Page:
# Easier way than if/then to find baby weight percentiles?

• ### Question

• Good day All,

I am trying to find the percentile for a child based his/her weight. There will be a lot of data because I will eventually need to include all ages and sex. But, I am starting simple so as to try and understand what I am doing.

I have a datagrid with weight data for a 1 year old male (that I will expand once I understand more)

 Age - years 5%tile 10th %tile 25%tile 50%tile 75%tile 90%tile 1 3 4 5 6 7 8 Etc.

``` 'wt will be child’s actual weightDim wt As Integer
wt = CInt(TextBox1.Text)        If wt >= 4 And wt < 5 Then            '‘msgbox percentile            MsgBox(DataGridView1.Rows(0).Cells(2).Value.ToString)
ElseIf wt >= 5 And wt < 6 Then
MsgBox(DataGridView1.Rows(0).Cells(3).Value.ToString)

'Etc, Etc.
End If```

But, I will end up writing multiple if/then statements, because the age will be all the way up to 18 years. Is there anything easier than writing all of this code, such as "find the closest number in the datagrid" as opposed to if/then statements based on ranges?

Thank you, Mike

Mike

Monday, September 17, 2018 1:40 PM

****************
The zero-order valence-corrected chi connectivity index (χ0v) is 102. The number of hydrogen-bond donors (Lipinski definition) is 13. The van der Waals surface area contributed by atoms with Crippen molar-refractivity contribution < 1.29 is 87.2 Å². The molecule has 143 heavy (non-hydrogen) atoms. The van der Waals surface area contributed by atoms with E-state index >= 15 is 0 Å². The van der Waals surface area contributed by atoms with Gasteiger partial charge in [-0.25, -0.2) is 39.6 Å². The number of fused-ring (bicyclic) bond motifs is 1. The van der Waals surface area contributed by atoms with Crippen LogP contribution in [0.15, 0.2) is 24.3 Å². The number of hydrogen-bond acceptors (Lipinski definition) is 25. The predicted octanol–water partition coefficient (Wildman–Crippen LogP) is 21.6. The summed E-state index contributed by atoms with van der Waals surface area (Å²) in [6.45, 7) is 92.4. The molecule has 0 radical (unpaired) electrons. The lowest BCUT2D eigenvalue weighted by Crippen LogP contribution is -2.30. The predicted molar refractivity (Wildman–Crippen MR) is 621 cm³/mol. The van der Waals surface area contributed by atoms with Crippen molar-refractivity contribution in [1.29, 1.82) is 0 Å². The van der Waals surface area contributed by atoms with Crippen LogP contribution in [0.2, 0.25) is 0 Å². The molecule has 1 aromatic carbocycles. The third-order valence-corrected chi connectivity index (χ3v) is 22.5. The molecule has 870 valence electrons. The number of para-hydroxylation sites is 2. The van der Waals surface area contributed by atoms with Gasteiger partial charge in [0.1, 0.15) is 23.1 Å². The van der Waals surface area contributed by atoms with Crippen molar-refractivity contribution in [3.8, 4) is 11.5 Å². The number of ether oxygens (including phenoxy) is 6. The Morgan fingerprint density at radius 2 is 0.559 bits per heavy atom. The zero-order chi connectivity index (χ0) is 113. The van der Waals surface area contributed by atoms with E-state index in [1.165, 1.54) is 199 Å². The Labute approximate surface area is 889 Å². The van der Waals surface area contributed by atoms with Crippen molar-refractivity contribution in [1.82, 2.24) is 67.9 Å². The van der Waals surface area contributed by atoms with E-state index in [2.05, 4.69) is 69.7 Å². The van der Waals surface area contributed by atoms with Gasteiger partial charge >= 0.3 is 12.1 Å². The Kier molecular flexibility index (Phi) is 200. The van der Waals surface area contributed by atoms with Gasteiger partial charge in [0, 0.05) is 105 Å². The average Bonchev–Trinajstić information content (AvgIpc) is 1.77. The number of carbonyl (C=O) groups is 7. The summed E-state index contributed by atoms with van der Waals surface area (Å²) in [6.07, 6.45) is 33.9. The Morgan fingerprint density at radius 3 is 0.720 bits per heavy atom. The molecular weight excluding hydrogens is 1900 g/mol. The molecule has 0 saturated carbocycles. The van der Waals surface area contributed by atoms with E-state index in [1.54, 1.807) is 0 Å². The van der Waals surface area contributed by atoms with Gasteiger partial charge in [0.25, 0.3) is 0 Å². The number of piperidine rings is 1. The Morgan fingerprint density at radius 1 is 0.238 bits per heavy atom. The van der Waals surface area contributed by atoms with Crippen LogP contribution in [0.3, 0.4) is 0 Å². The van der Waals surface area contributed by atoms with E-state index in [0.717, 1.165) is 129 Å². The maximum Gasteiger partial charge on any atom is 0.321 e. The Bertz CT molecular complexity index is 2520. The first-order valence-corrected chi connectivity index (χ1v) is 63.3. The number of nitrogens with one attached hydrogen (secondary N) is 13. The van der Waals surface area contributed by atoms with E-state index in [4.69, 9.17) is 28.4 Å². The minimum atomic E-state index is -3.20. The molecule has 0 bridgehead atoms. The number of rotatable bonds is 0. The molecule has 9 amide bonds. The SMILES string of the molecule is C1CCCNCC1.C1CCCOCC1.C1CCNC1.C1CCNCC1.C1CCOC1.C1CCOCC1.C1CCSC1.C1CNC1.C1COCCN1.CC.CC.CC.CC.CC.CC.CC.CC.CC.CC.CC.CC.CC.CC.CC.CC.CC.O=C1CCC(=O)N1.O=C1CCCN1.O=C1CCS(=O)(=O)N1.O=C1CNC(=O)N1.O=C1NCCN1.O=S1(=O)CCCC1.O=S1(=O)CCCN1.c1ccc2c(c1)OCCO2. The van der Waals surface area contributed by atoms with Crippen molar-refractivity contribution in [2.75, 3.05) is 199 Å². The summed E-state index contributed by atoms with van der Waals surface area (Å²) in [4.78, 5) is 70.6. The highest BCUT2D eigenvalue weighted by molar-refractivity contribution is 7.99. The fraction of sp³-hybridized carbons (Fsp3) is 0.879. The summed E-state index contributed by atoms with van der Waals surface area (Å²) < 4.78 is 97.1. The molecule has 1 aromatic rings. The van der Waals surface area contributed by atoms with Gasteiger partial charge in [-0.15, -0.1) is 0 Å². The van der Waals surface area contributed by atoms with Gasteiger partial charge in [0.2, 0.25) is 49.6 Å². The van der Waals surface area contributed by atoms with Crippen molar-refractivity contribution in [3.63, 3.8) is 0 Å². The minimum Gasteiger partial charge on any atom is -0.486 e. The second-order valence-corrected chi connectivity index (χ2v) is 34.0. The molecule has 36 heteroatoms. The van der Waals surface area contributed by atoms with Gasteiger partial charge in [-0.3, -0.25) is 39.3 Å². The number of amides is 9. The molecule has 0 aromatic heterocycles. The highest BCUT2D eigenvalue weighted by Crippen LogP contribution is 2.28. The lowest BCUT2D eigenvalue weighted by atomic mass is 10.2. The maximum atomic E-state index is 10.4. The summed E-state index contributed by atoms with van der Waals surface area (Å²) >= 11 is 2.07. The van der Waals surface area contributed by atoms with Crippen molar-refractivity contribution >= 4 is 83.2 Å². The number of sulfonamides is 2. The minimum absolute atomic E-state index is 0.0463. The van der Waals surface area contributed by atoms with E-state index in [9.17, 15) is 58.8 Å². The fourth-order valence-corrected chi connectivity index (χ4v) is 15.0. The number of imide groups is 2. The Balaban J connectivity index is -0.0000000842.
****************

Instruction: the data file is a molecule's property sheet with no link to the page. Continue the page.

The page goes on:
• Its basically a loop or LINQ statement (e.g. aggregate cell in row.cells where cell.value < userInput select cell.value into max), but where does the actual data come from?

The DataGridView is a display and edit control... it typically isn't the best place to do programmatic analysis.  Your code should ideally be working with the underlying data that the DataGridView is bound to.  You could do a loop or query over the cells in a row as the above pseudo code alludes to, but there may be a better solution, depending on where/how the DataGridView gets its data.

Reed Kimble - "When you do things right, people won't be sure you've done anything at all"

• Marked as answer by Monday, September 17, 2018 6:06 PM
Monday, September 17, 2018 1:50 PM

### All replies

• Its basically a loop or LINQ statement (e.g. aggregate cell in row.cells where cell.value < userInput select cell.value into max), but where does the actual data come from?

The DataGridView is a display and edit control... it typically isn't the best place to do programmatic analysis.  Your code should ideally be working with the underlying data that the DataGridView is bound to.  You could do a loop or query over the cells in a row as the above pseudo code alludes to, but there may be a better solution, depending on where/how the DataGridView gets its data.

Reed Kimble - "When you do things right, people won't be sure you've done anything at all"

• Marked as answer by Monday, September 17, 2018 6:06 PM
Monday, September 17, 2018 1:50 PM
• "where does the actual data come from"

I was going to enter it into a table or hard code it (but would be a lot of numbers), and then use loop statement

Mike

Monday, September 17, 2018 2:37 PM